Investigating the travel behaviour of visitors to Scotland

K.J. Thompson, N.S. Ferguson

Research output: Contribution to conferencePaper

Abstract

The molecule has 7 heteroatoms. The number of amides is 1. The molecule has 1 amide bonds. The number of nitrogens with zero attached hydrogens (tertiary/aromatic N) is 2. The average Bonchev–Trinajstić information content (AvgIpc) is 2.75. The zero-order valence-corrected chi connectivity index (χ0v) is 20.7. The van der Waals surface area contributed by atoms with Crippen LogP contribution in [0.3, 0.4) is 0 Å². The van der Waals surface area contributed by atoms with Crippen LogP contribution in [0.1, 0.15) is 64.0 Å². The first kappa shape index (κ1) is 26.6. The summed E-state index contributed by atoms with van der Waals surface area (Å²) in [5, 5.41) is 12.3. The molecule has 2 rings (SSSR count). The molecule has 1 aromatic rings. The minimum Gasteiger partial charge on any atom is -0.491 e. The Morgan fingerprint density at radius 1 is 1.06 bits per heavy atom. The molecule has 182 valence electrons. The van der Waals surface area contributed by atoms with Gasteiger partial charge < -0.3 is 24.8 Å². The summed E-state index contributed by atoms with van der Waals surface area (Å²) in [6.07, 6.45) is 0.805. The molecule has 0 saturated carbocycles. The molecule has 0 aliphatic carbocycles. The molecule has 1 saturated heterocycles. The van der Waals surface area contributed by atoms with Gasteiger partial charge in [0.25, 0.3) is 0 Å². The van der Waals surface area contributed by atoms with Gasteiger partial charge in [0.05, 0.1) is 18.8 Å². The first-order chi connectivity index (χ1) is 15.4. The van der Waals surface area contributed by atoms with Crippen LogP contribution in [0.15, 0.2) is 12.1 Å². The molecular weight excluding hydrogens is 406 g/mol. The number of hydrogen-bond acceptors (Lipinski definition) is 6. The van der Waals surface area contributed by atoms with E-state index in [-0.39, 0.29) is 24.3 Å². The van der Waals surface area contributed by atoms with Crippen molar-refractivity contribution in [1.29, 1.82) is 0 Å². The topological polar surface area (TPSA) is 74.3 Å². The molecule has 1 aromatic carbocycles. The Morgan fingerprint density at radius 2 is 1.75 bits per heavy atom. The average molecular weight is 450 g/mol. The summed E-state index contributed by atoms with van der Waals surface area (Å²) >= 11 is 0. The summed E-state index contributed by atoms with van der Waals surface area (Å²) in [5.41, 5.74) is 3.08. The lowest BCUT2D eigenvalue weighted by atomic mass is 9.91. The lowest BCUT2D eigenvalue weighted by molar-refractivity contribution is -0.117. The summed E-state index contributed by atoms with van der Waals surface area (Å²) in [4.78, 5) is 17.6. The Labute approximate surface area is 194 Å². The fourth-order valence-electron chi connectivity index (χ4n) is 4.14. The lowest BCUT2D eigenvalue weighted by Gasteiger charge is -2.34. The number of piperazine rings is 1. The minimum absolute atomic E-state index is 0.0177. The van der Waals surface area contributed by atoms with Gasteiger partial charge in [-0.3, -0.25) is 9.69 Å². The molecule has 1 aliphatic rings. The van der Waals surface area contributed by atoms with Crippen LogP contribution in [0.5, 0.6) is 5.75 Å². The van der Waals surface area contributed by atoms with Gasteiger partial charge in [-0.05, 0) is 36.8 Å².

Paper investigating the travel behaviour of visitors to Scotland. Studies of transport service quality and performance from the passenger perspective typically focus on the attitudes of local users regarding the adequacy of existing public transport provision and there has so far been limited attention to the attitudes and experiences of tourists with regard to transport provision. Tourism in Scotland is both an important and extensive land use and a major contributor to Gross Domestic Product ( GDP). The inseparability of tourism production and consumption means that tourism relies heavily on passenger transport both to access the destination, but also to travel around within it. The external accessibility of tourist destinations tend to receive significant attention by both tourism and transport planners and policy makers due to the desire to attract visitors into a particular destination, normally for economic development reasons. Indeed, in the case of Scotland, substantial funding has been provided to improve the external accessibility of the destination through subsidies for the creation of new air and ferry routes. The success of these funding measures has been or is currently being evaluated through impact studies and surveys of passenger behaviour. However, the internal accessibility of Scotland to the visitor has received less focused attention. Whilst attempts have been suggested and prioritised for facilitating tourists' travel around Scotland, such efforts are mainly undertaken by tourism organisations throughout Scotland, whose ultimate power to effect changes to transport systems is largely limited to lobbying. Moreover, without a clear picture of how accessible Scotland is internally as a destination, or of the transport demands of visitors in terms of internal accessibility, any measures taken to enhance visitor transportation remain largely uninformed. How tourists travel around Scotland, the extent to which they are reliant on public transport and the importance of existing transport provision in their travel behaviour and experience of the destination, including the areas they ultimately visit, merits further clarification.